Firefox and Chrome load resources with max-age differently?

I’m trying to troubleshoot something on the client and I believe it has something to do with the the browser caching requests.

I’m loading the same page on Firefox and Chrome (Canary). When I look in the network tab, I see different behavior.

There server response has a max-age set for cache control. I see that Chrome always loads from (disk cache) if max-age has not been reached. But for Firefox, I’ll see it load the resource not from cache once in a while before max-age has been reached. Also I’m seeing 304 ‘not modified’ in Firefox, but not in Chrome.

Can someone help explain what I’m seeing?

Here are some screenshots of the Network tabs… Firefox network tab Chrome network tab

Chrome: why is invalid certificate usage for resources loaded from localhost disabled?

In chrome there is a flag called: allow-insecure-localhost. As far as I can tell all it does is block localhost connection over tls if the certificate is self signed.

Why is this feature turned off by default? Does it affect regular users in any way (regular user = someone who is not developing something). Are there any serious cases of localhost connection being used malicious that could have been prevented by having this option enabled?

Resources on dice rolling for Rolisteam

Where can I find reliable instructions as to how dice rolling programming works with Rolisteam specifically (I use 1.8.2)?

All I can find is about DiceParser (which seems to be the base code used in Rolisteam) but the commands provided aren’t working for me. Even if I copy and paste the examples for DiceParser in Rolisteam, it isn’t working (and yes, I add the “!” at the beginning).

Assign resources that each have a certain amount of work they can provide to tasks that require a certain amount of work

I’m attempting to do a hobby automation project and have come to a roadblock. I have a certain problem I need to solve, but can’t think of the solution nor what the name for the problem would be.

Say we have n tasks where each task requires $ x_i$ amount of work to be done and m resources where each resource can provide $ y_j$ work. The total amount of work required will equal the the total amount of work the resources can provide, i.e. $ \sum_{i=1}^{n} y_i = \sum_{j=1}^{m}x_j$ . For all j from 1 to m, $ y_j \in \left \{1, 2, 6, 12, 24\right \}$ and each $ x_i = a*1 +b *2 + c*6+d*12+e*24$ . I was looking at task assignment problems, but those seemed to be a bit overkill since they were concerned with optimization where I’m just simply trying to slot the correct blocks in the right place so that I don’t have tasks that are given too few or too many resources.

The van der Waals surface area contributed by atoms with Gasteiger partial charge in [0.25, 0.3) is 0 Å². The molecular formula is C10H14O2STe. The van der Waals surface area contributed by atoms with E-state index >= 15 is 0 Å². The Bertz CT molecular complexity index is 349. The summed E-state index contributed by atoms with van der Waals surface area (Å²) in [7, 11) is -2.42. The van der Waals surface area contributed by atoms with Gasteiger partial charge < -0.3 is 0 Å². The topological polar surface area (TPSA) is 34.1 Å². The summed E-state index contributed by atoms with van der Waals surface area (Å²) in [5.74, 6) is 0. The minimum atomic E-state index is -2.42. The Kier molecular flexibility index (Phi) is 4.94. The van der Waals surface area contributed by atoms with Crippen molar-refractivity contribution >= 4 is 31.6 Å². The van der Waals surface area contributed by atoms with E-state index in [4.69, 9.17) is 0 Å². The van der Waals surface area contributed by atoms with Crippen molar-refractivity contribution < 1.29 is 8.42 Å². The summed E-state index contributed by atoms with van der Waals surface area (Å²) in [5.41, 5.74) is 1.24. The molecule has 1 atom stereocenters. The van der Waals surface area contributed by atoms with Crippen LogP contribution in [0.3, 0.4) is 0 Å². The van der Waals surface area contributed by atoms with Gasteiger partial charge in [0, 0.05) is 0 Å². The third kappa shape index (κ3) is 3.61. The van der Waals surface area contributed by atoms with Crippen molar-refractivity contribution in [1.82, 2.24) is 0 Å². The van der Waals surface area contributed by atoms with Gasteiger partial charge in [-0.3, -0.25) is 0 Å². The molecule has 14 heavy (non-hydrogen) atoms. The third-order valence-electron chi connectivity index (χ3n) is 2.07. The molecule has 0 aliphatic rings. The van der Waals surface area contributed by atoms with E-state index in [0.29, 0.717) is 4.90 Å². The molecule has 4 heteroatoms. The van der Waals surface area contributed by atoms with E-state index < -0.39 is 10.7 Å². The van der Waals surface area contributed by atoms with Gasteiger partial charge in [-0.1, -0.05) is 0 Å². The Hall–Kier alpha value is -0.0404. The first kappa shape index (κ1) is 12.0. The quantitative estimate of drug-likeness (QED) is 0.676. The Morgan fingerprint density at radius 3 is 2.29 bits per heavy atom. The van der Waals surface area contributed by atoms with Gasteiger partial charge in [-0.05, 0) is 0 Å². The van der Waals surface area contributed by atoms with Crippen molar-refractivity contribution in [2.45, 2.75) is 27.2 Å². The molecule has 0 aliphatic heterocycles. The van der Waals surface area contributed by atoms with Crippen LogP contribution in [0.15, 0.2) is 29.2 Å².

My current guess is that you can iterate over each task, and give it the largest resource available that doesn’t go over the amount of work that is left for the task to be completed. It’s almost analagous to filling a jar with different sized rocks; the best way is to start with the largest rocks and then go down in size from there, so that the smaller rocks fill in the space between the larger ones. Am I not taking something into consideration that complicates this problem further? I’m sorry if this is an obvious one, but I’m a hobbyist programmer and couldn’t think of the name of the problem or of a good set of keywords to google. The closest I could find is task assignment so far.

Claim that Skype is an unconfined application able to access all one’s own personal files and system resources


Situation

I was about to install Skype on a laptop driven by Ubuntu 18.04 LTS Desktop. The software installation helper graciously informs me that Skype

is unconfined. It can access all your personal files and system resources

as per the screenshot below.

screenshot software installer ubuntu 18.04

Apparently there must be reasons to make a distinction from applications that do not call for this warning.

Reality-checks

  • Can Skype really scan anything I have in my home directory regardless of the permissions set to files and directories? Does it become like a sort of superuser?
  • What is the meaning of system resources there? Does it go about functional resources like broadband and memory, or is that an understatement for control on all applications?

Mitigation

  • How is it possible for an average “power user” to confine such an unconfined application?

Beside the mere answering, pointing out to interesting readings is also appreciated.